Fears 'stressed and burnt out' staff are quitting jobs at Suffolk hospitals
- Credit: Archant
Nurses are suffering "stress and burnout" at Suffolk hospitals, with hundreds of healthcare workers quitting their roles for 'unknown' reasons.
In total, 126 clerical workers, 145 healthcare assistants and 125 staff nurses resigned from Ipswich and Colchester Hospitals, run by East Suffolk and North Essex NHS Trust, between 2018 and 2021 giving "other or not known" for their reason for leaving.
Between 2015 and 2021, 400 clinical workers, 284 admin staff, 110 medical and dental workers and 329 nurses and midwives resigned from West Suffolk NHS Trust while giving no specific reason for their departure.
So far this year 718 staff as ESNEFT have resigned, compared to 771 for the whole of last year. This was down from 855 in 2019.
At West Suffolk, there had been 210 resignations up to the end of August, compared to 239 last year and 254 in 2019.
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Royal College of Nursing (RCN) eastern regional director Teresa Budrey said the Covid pandemic has intensified "stress and burnout" felt by healthcare professionals.
“Staff are leaving to pursue other, less stressful careers or choosing to retire earlier than they may have planned," she added.
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“Nursing pay has fallen far below inflation and staff are not receiving a wage which reflects their skills and responsibilities, which means that many are looking for opportunities away from the NHS where pay is higher.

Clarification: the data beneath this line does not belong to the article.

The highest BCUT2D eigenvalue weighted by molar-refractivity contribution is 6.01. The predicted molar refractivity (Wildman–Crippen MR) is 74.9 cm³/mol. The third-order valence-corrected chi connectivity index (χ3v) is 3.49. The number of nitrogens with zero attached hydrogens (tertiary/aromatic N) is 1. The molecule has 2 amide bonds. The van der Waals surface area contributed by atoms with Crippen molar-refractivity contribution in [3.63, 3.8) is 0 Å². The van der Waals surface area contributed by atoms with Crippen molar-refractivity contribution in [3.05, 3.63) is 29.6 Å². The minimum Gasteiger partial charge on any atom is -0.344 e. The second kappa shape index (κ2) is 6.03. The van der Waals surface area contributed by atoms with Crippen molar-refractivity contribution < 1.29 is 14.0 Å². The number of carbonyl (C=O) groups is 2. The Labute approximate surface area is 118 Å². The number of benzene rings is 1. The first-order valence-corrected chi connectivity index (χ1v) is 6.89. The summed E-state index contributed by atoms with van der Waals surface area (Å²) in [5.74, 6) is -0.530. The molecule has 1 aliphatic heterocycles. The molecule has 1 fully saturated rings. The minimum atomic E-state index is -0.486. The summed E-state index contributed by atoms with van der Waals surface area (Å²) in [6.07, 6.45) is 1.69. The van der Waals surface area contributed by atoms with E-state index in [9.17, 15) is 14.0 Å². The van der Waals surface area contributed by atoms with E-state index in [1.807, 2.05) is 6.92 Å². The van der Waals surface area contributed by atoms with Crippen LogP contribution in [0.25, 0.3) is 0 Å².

“Obviously many of the staff leaving their job may be retiring and returning on a part-time basis, or leaving to pursue training opportunities which will bring them back into health care in future. But employers and politicians need to understand all the factors that are involved in the decision to leave a profession in dire need of staff.”
Kate Read, director of people and organisational development at East Suffolk and North Essex NHS Foundation Trust (ESNEFT), said staff do not have to explain to the NHS why they want to leave but acknowledged Covid-19 has had a "huge impact" on staff.
“We have recruited two new retention partners at the trust to help improve the experience of our staff and to encourage people to stay once they have joined us," Ms Read added.
"They are working with our teams to offer dedicated support to new recruits, highlight career progression opportunities, access to our health and wellbeing services and they are holding staff experience clinics to find out what’s working well and where there’s room for improvement too.”
A spokesman for West Suffolk NHS Foundation Trust said: "Unknown means the reason for the staff member's departure is not recorded in our system; we’re unable to speculate as to what the reason might have been.
"The WSFT is a large organisation with a high number of staff and there is always going to be a certain amount of staff turnover. The figures for 2020 and 2021 so far are similar to those pre-pandemic."